Just under two hours outside of Barcelona, you will find one of the most precious medieval villages tucked away in the countryside: the ancient town of Besalú. If you are in search of a breath of fresh air from the cosmopolitan Barcelona, or just a little getaway, search no more. This little town is constructed of narrow streets made of cobblestone, medieval stone houses and churches, and a picturesque landscape accompanied by a small river. Besalú is one of the most charming and quaint towns in the province of Girona, and although it is possible to see the whole town in an afternoon, it is the ideal day trip or weekend getaway.
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4 Main Points of Interest
After asking multiple locals, it came out to be a general consensus that the main point of attraction is the 11th Century Romanesque Bridge over the Fluviá River. This bridge grants you access and entry into the historic medieval village, and is the ultimate spot for picture taking because you can see the whole town and countryside from this viewpoint.
After the bridge, the town is most famous for the Jewish baths and synagogue called the Miqve. Although both were closed on Sunday when I went, you can get a walking tour of the baths through the tourism office.
The third point of interest is the Monestir de Sant Pere, or the Monastery of Saint Pierre. This church was built in 977 by Bishop, and was restored in the early 11th century. This is the main church of the town, and is connected to an incredible and spacious plaza where you can find delicious Catalan cuisine on the terraces at any of the plaza restaurants. Also tucked away in the plaza, you will find a curious little museum that has fame throughout the town: The museum of miniatures, Micromundi.
Micromundi is a museum that requires you to look through a magnifying glass in order to see the miniature works of art. It is unique, interesting, and very cheap to take a tour of (3,90 for students!). Their current exhibition requires you to look through the eye of a needle given upon entry, and see how 12 camels pass through it.
What to Bring Back
For all the tea fanatics out there, there is the 10 del Pont, which serves homemade teas, coffees herbal remedies, honey, chocolates and kitchenware. Underneath of this pleasant teashop is where I stopped to have my afternoon tea on their terrace, completely undisturbed by tourists, sitting tranquilly listening to the sound of the river, and looking at the bridge. One of the owners, Ramon, was kind enough to tell me about his teas, give me directions to the Museum and Plaza, and even tell me about Ratafia, the homemade liquor made with aromatic herbs that Besalú is famous for.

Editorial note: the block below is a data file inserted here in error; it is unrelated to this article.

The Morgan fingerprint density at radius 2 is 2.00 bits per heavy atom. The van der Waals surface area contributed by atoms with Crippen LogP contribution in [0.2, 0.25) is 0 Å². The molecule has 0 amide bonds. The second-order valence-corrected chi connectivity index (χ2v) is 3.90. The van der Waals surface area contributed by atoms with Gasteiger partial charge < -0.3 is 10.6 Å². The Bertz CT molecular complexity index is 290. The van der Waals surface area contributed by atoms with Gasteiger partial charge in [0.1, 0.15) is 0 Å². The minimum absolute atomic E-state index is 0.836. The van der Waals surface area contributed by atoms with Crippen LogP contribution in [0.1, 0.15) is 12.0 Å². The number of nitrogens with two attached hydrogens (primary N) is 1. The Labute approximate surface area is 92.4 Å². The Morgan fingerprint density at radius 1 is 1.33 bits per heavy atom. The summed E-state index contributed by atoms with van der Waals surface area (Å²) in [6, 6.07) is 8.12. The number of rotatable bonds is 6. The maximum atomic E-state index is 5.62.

You can take walks through the local’s gardens to discover which spices and herbs they use to flavor their homemade Ratafia. There are a few shops that specify in this delicacy where you can buy a bottle to bring home (try El Sac de Besalú). If you decide to indulge a in this distinct liquor, there is the Martana Hotel to accommodate you for the night.
Where to Stay and How to Get There
The keeper of the Martana Hotel, Kisku, was kind enough to give me a tour of the idyllic hotel. The price for a room suitable for two is 85 per night, and includes a traditional, homemade Catalan breakfast, which you can enjoy on the terrace or in the gardens, accompanied by incredible views of the countryside.
On the second floor is where I fell in love with the hotel: the terrace and the library. The enchanting library has beautiful hand-carved wooden shelves, filled with classics, complete with a fireplace and leather couches. On top of a wonderful place to stay, the service provided by Kisku and Anna, the owner, will make you feel like you’re right at home.
Although it is not the easiest place to get to, there are two options for transportation to Besalú from Barcelona:
By car: take the AP7/E15 and arrive in 1:45.
By bus: take the Teisa (C/ Pau Claris 117is where the Teisa office is located)
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